Today, The Professor answers a question submitted by David L. He said, “My question is about post parade behavior. I usually ignore it, but should I? I’ve seen dogs who totally refuse to walk to the starting box and must be carried. I’ve seen a dog that would leap 6 feet in the air several times as he was led to the box. It didn’t seem to affect their performance. Is there a behavior that does affect performance. Wagering online, we often cannot even see the post parade.”
Excellent question. The simple answer is no, it is not important to see the post parade. The greyhounds will act the same every time they are paraded, almost without exception. I suppose if you would want to take the time to watch every dog, every time they are paraded, you might see some difference that would matter, but that rare occurrence is not worth the time and effort. If you happen to see a greyhound with a slight limp, you might want to worry, but even that could just be because of a nick in the pad, that would not affect his running. Some dogs pull hard, some don’t and, like you mentioned, some may leap into the air. There was a greyhound that ran at Multnomah in the late 70’s or early 80’s named Bobby Go, who would leap every few steps. He was a top flight greyhound, so it obviously had no effect on his performance.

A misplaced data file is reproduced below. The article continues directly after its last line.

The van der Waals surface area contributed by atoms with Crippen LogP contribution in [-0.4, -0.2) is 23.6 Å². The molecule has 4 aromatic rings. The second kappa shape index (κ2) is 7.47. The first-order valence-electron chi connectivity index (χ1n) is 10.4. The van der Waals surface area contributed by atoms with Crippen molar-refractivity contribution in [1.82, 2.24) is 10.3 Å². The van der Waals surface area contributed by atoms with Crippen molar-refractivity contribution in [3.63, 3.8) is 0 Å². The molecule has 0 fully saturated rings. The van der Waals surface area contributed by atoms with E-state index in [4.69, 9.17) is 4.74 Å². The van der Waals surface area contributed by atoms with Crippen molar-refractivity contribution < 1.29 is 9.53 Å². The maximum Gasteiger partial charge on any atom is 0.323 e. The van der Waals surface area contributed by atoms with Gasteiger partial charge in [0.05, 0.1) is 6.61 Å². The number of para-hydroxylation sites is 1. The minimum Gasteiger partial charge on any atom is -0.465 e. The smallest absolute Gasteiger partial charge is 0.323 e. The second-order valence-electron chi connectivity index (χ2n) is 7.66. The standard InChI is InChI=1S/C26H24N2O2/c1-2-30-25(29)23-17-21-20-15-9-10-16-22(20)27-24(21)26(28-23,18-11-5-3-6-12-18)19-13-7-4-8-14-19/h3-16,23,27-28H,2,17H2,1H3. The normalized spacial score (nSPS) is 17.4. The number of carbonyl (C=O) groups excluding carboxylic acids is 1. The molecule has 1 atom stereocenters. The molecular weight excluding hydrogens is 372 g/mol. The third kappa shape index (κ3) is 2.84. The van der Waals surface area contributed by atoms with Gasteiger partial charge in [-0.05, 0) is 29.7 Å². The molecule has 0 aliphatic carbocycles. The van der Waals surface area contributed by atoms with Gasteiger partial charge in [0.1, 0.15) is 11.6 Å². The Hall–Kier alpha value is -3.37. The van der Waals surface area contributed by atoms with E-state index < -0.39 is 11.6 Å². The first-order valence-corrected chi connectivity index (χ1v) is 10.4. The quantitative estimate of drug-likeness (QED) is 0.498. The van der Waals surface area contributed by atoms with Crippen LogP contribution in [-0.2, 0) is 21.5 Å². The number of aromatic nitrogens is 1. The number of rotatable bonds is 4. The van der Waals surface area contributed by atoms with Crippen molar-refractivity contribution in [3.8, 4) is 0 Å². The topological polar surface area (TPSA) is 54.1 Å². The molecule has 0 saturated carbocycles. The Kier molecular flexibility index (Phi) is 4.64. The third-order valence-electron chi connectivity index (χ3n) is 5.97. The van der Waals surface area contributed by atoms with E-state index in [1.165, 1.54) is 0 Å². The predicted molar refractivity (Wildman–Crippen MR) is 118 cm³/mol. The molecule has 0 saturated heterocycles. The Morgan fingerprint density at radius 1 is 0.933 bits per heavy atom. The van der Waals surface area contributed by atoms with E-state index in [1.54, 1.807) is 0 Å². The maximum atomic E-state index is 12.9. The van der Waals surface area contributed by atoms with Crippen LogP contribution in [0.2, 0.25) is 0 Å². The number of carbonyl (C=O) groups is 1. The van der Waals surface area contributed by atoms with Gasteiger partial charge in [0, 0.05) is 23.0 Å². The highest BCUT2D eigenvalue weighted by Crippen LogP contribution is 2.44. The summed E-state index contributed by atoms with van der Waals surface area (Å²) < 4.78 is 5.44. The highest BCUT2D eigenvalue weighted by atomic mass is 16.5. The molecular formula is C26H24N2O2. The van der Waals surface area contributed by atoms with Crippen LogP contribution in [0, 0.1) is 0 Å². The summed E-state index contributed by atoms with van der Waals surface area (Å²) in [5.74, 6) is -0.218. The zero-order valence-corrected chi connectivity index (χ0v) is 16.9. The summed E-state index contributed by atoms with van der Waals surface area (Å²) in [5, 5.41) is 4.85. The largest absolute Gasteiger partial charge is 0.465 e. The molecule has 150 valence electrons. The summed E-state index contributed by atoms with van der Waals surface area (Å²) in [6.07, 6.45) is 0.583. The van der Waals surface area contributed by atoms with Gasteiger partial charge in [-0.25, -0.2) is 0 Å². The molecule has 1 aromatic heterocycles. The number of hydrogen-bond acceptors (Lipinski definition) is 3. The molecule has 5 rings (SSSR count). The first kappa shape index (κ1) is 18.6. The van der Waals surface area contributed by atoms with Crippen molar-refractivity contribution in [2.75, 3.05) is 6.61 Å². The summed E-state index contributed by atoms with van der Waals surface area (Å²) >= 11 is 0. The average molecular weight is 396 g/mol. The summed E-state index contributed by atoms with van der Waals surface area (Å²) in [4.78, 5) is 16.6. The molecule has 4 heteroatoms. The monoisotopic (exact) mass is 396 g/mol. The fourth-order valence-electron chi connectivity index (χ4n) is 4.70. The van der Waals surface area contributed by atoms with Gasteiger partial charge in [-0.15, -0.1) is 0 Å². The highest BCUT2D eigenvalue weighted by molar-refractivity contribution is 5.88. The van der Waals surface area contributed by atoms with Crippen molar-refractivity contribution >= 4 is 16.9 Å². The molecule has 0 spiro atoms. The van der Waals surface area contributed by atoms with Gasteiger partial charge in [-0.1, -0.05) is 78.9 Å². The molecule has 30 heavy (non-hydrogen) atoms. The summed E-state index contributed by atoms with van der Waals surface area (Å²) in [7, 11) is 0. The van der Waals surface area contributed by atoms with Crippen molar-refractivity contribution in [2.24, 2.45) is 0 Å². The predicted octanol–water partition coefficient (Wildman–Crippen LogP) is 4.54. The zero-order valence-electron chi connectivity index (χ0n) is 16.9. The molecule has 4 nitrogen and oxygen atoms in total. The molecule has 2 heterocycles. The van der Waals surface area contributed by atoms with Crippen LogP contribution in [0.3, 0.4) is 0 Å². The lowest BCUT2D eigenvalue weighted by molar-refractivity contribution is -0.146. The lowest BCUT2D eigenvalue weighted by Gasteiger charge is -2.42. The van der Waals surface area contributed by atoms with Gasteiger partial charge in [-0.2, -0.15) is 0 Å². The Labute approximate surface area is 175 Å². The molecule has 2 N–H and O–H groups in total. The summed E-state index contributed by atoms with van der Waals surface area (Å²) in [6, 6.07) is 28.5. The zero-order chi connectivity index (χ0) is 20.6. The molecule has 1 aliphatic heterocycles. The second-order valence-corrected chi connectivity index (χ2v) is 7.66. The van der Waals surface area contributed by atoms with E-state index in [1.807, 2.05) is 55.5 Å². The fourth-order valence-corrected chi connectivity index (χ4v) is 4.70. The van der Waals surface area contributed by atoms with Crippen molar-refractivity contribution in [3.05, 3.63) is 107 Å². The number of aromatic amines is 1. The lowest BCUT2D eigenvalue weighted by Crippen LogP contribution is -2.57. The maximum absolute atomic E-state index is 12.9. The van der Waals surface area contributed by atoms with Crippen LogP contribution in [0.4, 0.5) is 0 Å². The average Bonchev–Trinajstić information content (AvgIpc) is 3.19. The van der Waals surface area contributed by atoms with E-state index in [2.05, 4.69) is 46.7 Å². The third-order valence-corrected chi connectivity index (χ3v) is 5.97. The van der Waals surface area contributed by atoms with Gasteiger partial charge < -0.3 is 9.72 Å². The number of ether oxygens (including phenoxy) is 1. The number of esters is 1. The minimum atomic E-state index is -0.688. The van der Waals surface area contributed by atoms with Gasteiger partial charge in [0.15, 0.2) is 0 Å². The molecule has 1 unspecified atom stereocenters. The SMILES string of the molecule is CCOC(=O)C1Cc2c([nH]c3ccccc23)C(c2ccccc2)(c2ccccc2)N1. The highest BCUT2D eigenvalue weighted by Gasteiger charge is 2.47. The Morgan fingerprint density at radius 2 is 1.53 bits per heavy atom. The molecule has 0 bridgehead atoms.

This is another major difference between handicapping greyhounds and thoroughbreds. The post parade is important in thoroughbred racing as the way the horse is moving, whether or not he or she is “washed out” or sweating, if not normal for that horse, can be a bad signal. Also, thoroughbreds may have wraps on their legs, which can be a sign of being unsound, especially if the wraps are on the front legs. this kind of information can be useful, and can generally be found on thoroughbred’s past performance lines.
Thank you for the question, David L!
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